Variation in population levels of sedentary time in European adults according to cross-European studies: a systematic literature review within DEDIPAC
Journal article, Peer reviewed
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- Artikler / Articles 
Original versionInternational Journal of Behavioral Nutrition and Physical Activity. 2016, 13, 1-11. doi:10.1186/s12966-016-0397-3 10.1186/s12966-016-0397-3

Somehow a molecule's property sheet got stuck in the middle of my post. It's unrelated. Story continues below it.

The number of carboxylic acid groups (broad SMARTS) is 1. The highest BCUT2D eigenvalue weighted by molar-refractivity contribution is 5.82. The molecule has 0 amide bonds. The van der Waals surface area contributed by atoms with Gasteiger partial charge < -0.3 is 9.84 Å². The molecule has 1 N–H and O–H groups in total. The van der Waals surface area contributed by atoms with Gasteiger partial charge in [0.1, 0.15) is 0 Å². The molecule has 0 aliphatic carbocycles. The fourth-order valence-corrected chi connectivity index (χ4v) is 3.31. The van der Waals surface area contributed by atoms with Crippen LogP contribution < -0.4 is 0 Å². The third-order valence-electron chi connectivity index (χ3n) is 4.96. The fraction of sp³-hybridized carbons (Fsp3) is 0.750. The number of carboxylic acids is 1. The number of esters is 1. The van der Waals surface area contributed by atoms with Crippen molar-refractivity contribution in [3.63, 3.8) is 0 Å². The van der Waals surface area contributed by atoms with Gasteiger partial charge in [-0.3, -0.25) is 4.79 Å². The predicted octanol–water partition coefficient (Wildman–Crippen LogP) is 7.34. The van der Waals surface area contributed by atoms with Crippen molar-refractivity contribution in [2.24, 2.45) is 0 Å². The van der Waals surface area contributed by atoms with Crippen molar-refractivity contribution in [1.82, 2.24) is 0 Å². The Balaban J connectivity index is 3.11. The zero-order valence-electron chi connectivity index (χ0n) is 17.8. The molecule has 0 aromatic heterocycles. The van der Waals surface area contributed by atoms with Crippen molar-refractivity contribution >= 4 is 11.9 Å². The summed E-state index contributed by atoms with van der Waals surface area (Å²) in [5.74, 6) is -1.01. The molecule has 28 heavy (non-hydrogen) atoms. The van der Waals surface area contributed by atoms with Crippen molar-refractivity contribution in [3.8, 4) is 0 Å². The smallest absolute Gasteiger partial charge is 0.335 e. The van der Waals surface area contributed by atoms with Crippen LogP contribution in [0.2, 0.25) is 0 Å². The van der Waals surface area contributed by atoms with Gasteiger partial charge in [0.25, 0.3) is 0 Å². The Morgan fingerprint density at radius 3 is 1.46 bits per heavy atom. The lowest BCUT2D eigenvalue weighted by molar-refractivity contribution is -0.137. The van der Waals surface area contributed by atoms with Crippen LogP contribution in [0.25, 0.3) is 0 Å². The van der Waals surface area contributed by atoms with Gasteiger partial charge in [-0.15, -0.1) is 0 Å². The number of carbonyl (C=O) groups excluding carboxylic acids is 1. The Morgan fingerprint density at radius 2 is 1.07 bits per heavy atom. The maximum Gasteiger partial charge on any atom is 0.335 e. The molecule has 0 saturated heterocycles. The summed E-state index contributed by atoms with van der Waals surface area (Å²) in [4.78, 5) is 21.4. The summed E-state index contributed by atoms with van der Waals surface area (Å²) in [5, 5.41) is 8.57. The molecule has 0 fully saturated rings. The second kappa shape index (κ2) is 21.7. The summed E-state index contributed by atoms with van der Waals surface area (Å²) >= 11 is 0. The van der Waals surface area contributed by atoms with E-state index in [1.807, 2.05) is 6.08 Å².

Background: Sedentary behaviour is increasingly recognized as a public health risk that needs to be monitored at the population level. Across Europe, there is increasing interest in assessing population levels of sedentary time. This systematic literature review aims to provide an overview of all existing cross-European studies that measure sedentary time in adults, to describe the variation in population levels across these studies and to discuss the impact of assessment methods. Methods: Six literature databases (PubMed, EMBASE, CINAHL, PsycINFO, SportDiscus and OpenGrey) were searched, supplemented with backward- and forward tracking and searching authors’ and experts’ literature databases. Articles were included if they reported on observational studies measuring any form of sedentary time in the general population in two or more European countries. Each record was reviewed, extracted and assessed by two independent researchers, and disagreements were resolved by a third researcher. The review protocol of this review is registered in the PROSPERO database under registration number CRD42014010335. Results: Of the 9,756 unique articles that were identified in the search, twelve articles were eligible for inclusion in this review, reporting on six individual studies and three Eurobarometer surveys. These studies represented 2 to 29 countries, and 321 to 65,790 participants. Eleven studies focused on total sedentary time, while one studied screen time. The majority of studies used questionnaires to assess sedentary time, while two studies used accelerometers. Total sedentary time was reported most frequently and varied from 150 (median) to 620 (mean) minutes per day across studies and countries. Conclusions: One third of European countries were not included in any of the studies. Objective measures of European adults are currently limited, and most studies used single-item self-reported questions without assessing sedentary behaviour types or domains. Findings varied substantially between studies, meaning that population levels of sedentary time in European adults are currently unknown. In general, people living in northern Europe countries appear to report more sedentary time than southern Europeans. The findings of this review highlight the need for standardisation of the measurement methods and the added value of cross-European surveillance of sedentary behaviour.